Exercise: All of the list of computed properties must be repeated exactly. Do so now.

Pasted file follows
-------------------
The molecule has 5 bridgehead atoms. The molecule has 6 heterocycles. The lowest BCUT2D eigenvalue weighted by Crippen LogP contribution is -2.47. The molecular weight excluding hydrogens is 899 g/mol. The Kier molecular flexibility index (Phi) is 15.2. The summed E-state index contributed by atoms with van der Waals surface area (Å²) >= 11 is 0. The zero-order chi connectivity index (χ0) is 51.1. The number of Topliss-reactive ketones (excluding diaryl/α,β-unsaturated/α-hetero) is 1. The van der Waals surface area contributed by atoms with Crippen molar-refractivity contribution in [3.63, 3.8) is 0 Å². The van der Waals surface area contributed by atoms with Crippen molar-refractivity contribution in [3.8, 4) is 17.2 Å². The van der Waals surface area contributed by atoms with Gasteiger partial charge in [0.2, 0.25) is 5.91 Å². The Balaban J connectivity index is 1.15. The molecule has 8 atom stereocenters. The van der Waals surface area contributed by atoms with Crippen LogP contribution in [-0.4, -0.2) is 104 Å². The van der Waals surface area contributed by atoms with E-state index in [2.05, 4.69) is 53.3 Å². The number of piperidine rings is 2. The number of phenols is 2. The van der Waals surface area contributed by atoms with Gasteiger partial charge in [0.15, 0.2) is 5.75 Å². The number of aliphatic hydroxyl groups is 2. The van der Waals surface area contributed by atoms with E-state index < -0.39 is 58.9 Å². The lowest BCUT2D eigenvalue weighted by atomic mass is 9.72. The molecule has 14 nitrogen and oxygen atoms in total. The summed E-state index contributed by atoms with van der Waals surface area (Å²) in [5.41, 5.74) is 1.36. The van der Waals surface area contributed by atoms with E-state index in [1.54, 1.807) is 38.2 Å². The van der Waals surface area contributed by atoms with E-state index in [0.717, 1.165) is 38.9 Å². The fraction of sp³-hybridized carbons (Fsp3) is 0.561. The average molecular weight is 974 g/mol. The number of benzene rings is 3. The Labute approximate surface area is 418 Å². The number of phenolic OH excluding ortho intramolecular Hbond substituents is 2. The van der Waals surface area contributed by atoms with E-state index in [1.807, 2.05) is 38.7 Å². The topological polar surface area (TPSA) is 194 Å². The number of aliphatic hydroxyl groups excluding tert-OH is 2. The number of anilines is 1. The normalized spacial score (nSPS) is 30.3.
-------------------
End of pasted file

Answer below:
The molecule has 5 bridgehead atoms. The molecule has 6 heterocycles. The lowest BCUT2D eigenvalue weighted by Crippen LogP contribution is -2.47. The molecular weight excluding hydrogens is 899 g/mol. The Kier molecular flexibility index (Phi) is 15.2. The summed E-state index contributed by atoms with van der Waals surface area (Å²) >= 11 is 0. The zero-order chi connectivity index (χ0) is 51.1. The number of Topliss-reactive ketones (excluding diaryl/α,β-unsaturated/α-hetero) is 1. The van der Waals surface area contributed by atoms with Crippen molar-refractivity contribution in [3.63, 3.8) is 0 Å². The van der Waals surface area contributed by atoms with Crippen molar-refractivity contribution in [3.8, 4) is 17.2 Å². The van der Waals surface area contributed by atoms with Gasteiger partial charge in [0.2, 0.25) is 5.91 Å². The Balaban J connectivity index is 1.15. The molecule has 8 atom stereocenters. The van der Waals surface area contributed by atoms with Crippen LogP contribution in [-0.4, -0.2) is 104 Å². The van der Waals surface area contributed by atoms with E-state index in [2.05, 4.69) is 53.3 Å². The number of piperidine rings is 2. The number of phenols is 2. The van der Waals surface area contributed by atoms with Gasteiger partial charge in [0.15, 0.2) is 5.75 Å². The number of aliphatic hydroxyl groups is 2. The van der Waals surface area contributed by atoms with E-state index < -0.39 is 58.9 Å². The lowest BCUT2D eigenvalue weighted by atomic mass is 9.72. The molecule has 14 nitrogen and oxygen atoms in total. The summed E-state index contributed by atoms with van der Waals surface area (Å²) in [5.41, 5.74) is 1.36. The van der Waals surface area contributed by atoms with E-state index in [1.54, 1.807) is 38.2 Å². The van der Waals surface area contributed by atoms with E-state index in [0.717, 1.165) is 38.9 Å². The fraction of sp³-hybridized carbons (Fsp3) is 0.561. The average molecular weight is 974 g/mol. The number of benzene rings is 3. The Labute approximate surface area is 418 Å². The number of phenolic OH excluding ortho intramolecular Hbond substituents is 2. The van der Waals surface area contributed by atoms with E-state index in [1.807, 2.05) is 38.7 Å². The topological polar surface area (TPSA) is 194 Å². The number of aliphatic hydroxyl groups excluding tert-OH is 2. The number of anilines is 1. The normalized spacial score (nSPS) is 30.3.